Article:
An Amazon executive said on the condition of anonymity, “Multiple registrations across states is unfair. Our representation said that we will file the returns but should be allowed to register in a single state. This is unfair on part of anyone who works on an inventory model. It will be difficult for our large sellers who have their products at our fulfilment centres.
An Amazon executive confirmed that they appealed to the government to allow remittance of GST through single state registration. Under the VAT regime, only Gujarat and Karnataka are particular about registration in their states for tax collected at source (TCS).
Word from experts
Priyajit Ghosh, partner Indirect Tax, at KPMG India believes that compulsory registration will discourage small sellers from using online means to sell.
He added, “They are the ones who need the ecommerce operator’s platform, perhaps the most, to access the larger market before they grow their business and then take on the burden of tax compliances.”
If small sellers manage to cross the Rs. 20 lakh turnover requirement, the cost of compliance will still be high for them.
The executive director at RSM Astute Consulting Group, S Satish disclosed that “The cost of compliance for sellers will go up because they will have to register with many states, pay tax, file returns and reconcile invoices. It is a real cause for concern for the industry, and the e-commerce guys feel that while the bigger boys might be able to comply, for the smaller vendors the volume cost and the compliance cost may not commensurate.”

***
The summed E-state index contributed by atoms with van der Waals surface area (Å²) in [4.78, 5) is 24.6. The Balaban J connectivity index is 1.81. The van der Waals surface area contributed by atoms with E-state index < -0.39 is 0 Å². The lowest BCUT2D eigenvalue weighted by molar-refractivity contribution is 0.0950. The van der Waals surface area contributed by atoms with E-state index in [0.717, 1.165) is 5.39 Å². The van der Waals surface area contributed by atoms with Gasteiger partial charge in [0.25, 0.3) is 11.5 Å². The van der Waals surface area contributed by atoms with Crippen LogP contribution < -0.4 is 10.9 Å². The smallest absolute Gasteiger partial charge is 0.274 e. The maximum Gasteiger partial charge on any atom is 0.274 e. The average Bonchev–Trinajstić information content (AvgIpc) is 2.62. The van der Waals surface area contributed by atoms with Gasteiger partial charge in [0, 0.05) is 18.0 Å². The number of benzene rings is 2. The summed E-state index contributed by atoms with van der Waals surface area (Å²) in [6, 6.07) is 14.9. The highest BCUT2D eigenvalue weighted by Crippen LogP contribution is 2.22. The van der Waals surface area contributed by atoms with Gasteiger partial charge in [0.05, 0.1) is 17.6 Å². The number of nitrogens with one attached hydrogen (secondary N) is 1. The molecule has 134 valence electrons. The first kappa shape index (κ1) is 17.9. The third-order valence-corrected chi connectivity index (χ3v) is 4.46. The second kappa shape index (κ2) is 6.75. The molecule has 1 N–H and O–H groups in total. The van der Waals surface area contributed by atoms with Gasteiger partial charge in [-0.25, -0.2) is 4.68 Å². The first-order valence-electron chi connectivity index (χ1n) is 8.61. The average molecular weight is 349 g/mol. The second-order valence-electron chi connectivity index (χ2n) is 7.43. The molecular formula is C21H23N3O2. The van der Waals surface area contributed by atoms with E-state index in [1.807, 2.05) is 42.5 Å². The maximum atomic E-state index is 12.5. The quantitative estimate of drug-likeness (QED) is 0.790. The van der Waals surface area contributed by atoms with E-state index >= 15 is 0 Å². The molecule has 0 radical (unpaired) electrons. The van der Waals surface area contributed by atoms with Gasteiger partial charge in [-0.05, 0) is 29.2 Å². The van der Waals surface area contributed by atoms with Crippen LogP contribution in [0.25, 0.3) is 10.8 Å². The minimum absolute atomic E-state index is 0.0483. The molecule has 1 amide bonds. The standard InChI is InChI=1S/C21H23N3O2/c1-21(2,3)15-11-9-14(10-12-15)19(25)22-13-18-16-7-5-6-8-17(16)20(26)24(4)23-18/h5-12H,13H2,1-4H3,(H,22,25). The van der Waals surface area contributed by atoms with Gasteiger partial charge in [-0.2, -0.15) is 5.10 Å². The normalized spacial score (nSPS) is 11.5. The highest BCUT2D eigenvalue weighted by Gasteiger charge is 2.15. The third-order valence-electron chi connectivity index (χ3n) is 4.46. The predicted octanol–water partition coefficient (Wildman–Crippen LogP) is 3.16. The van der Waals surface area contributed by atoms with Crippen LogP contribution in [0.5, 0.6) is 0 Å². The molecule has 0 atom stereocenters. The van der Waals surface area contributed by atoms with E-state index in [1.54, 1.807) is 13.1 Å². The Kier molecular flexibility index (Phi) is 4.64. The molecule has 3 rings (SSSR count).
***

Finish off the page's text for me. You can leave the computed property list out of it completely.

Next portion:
A senior VAT commissioner managing GST migration explained that ecommerce companies must obtain a GSTIN:
- in the state of origin of trade
- in the state where a product is consumed or resold
This way the whole chain of transactions is visible. This is all very essential to transfer tax revenues to the end state as GST is a destination based tax. Unlike VAT, which is an origin-based tax.
So for example, if a transaction originates in Bangalore and ends in Delhi, the buyer in Delhi will claim input tax credit against the purchase, if he himself is the dealer.
According to an official – If an ecommerce company sells products from 100 dealers from its Bangalore fulfilment centre and deducts 1% TCS, the buyers in other states can claim credit for the tax already paid only if the company is registered in all the states it buys or sells in.
GST captured the hearts of many with its benefits like –
- ending entry tax
- providing IGST credit
But, upon closer inspection, it appears to be benefitting larger vendors more than the smaller ones. Etailers have shared that for small sellers who earn margins of 5-6% may have as much as 20% of their working capital blocked due to 1% TCS. Also, small ecommerce businesses will no longer receive concessions on taxes like before. Thirty-day return transactions will need special attention due to refund adjustments that will affect tax liability.